Frank Hughes on the importance of the Royal Academy for revitalizing the fine arts:
[W]hen everything is included in the game, there is no game to be ahead of. A string of brush marks on a lace collar in a VelÃ¯Â¿Â½squez can be as radical as the shark that an Australian caught for a couple of Englishmen some years ago and is now murkily disintegrating in its tank on the other side of the Thames. More radical, actually.
. . .
In the 45 years that I’ve been writing criticism there has been a tragic depreciation in the traditional skills of painting and drawing, the nuts and bolts of the profession. In part it has been caused by the assumption that it’s photography and its cognate media–film and TV–that tell the most truth about the visual.
It’s not true. The camera, if it’s lucky, may tell a different truth to drawing–but not a truer one. Drawing brings us into a different, a deeper and more fully experienced relation to the object. A good drawing says: “not so fast, buster”. We have had a gutful of fast art and fast food. What we need more of is slow art: art that holds time as a vase holds water: art that grows out of modes of perception and whose skill and doggedness make you think and feel; art that isn’t merely sensational, that doesn’t get its message across in 10 seconds, that isn’t falsely iconic, that hooks onto something deep-running in our natures. In a word, art that is the very opposite of mass media.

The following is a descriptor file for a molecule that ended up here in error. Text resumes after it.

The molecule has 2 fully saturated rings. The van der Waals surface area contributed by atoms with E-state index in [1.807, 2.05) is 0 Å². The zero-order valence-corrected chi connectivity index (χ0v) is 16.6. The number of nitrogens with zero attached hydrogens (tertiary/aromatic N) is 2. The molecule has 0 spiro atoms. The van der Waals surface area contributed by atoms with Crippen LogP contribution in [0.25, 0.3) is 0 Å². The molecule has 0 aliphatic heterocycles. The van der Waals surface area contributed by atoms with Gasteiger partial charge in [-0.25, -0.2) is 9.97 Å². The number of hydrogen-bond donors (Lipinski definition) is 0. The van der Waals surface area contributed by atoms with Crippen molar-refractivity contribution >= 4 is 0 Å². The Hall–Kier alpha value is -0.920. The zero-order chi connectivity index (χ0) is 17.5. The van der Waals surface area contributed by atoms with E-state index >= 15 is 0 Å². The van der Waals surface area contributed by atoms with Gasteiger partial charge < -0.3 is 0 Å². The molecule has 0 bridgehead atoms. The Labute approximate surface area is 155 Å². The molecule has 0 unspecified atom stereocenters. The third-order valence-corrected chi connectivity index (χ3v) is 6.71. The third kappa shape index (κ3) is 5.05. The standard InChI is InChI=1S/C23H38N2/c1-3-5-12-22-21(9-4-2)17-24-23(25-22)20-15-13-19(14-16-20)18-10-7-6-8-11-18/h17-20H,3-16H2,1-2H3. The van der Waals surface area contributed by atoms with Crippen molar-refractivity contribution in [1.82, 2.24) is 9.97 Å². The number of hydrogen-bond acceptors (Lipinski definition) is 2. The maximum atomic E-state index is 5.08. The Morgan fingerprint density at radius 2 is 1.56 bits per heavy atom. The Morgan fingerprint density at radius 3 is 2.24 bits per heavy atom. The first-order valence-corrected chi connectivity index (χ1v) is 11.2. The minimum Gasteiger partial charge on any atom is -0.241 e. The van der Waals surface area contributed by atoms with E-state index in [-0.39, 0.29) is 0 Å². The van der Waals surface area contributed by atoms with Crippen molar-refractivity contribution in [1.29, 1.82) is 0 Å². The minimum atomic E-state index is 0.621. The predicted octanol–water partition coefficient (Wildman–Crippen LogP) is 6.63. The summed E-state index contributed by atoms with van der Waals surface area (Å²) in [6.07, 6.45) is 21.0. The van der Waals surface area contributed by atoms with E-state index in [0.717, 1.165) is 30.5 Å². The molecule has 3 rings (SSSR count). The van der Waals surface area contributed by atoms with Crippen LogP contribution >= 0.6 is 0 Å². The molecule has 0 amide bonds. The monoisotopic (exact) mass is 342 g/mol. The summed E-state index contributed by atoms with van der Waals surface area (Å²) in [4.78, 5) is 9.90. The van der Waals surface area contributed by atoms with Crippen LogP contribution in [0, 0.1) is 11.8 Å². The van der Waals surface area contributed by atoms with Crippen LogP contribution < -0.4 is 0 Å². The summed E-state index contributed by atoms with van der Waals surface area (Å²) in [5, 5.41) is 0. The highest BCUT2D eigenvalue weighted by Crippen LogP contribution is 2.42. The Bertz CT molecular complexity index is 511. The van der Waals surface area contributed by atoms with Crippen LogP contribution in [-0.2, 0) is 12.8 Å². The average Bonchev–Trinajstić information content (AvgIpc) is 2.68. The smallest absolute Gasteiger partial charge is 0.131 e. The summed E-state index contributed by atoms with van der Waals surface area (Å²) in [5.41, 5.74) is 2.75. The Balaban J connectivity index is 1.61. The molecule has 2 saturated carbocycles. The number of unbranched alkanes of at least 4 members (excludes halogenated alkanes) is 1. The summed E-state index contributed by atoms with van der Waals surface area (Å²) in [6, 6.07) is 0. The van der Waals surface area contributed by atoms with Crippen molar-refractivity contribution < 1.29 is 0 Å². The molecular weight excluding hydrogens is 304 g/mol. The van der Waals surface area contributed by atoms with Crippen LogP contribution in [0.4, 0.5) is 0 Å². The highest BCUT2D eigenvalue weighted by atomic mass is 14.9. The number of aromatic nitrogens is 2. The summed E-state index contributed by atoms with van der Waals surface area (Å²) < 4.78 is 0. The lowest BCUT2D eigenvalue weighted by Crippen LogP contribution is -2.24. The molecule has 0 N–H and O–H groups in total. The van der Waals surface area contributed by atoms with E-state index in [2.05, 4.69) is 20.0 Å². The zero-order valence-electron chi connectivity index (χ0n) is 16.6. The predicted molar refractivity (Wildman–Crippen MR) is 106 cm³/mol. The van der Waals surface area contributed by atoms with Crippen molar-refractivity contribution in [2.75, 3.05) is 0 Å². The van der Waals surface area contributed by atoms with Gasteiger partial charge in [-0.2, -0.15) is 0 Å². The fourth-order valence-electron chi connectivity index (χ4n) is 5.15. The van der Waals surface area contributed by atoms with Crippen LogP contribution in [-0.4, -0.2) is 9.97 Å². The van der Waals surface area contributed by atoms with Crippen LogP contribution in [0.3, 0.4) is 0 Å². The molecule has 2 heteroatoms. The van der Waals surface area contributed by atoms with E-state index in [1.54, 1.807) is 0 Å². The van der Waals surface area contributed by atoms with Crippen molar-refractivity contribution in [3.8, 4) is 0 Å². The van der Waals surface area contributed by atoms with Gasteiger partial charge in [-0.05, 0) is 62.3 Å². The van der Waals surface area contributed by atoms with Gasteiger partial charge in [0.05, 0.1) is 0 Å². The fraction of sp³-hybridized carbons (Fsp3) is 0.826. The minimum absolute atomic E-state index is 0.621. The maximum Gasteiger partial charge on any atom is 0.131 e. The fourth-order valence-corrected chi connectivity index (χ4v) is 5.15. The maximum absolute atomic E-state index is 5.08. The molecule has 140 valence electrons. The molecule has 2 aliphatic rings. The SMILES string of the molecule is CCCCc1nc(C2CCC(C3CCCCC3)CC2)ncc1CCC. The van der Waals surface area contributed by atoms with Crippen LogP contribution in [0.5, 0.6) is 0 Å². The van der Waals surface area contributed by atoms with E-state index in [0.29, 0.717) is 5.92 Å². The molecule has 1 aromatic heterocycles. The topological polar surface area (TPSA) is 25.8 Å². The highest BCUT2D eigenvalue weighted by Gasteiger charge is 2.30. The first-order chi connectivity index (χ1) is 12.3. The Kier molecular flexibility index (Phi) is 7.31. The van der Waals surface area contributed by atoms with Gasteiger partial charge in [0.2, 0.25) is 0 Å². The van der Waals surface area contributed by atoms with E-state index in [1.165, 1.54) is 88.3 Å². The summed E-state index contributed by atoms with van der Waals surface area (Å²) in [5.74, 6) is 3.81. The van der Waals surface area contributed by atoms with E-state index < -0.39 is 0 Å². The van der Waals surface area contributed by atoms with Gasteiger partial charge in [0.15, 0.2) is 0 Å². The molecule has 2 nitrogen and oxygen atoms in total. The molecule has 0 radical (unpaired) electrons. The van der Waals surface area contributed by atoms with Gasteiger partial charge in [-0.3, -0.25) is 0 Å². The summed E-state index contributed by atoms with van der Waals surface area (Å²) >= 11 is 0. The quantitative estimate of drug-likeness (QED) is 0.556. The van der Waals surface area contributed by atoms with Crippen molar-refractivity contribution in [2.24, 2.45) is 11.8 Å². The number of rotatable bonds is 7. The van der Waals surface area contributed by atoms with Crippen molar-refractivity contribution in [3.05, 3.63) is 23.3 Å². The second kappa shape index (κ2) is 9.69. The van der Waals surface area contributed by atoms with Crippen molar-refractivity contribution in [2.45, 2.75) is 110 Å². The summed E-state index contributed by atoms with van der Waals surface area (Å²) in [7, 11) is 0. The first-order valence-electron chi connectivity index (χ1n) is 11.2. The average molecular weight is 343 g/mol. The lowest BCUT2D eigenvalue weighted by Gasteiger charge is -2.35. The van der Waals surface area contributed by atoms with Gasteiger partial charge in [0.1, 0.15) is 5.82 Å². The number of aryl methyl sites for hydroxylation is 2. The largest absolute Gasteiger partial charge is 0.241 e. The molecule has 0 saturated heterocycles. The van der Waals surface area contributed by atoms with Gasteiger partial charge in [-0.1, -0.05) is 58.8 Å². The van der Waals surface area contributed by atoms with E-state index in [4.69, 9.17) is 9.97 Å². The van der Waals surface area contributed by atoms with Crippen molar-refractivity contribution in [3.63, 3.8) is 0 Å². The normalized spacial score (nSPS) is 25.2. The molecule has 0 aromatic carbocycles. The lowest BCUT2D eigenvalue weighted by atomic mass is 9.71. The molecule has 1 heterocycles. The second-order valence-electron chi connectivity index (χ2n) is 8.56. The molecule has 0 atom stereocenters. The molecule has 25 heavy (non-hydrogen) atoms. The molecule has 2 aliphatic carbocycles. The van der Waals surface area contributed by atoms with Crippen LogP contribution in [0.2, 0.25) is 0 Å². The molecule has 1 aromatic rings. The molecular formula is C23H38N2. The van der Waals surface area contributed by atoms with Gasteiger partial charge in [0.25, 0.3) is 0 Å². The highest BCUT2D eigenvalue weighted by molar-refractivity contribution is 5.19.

I have a lot of thoughts on this subject, and I’ll try to write about it next week. I’m heading off to the big biotech conference in San Francisco tomorrow, which’ll be followed by a leisurely drive down the California coast to visit friends in San Diego, but I’ll try to get some blogging in (and maybe post some neat pix from the trip in progress).
Thanks to Arts & Letters for the link.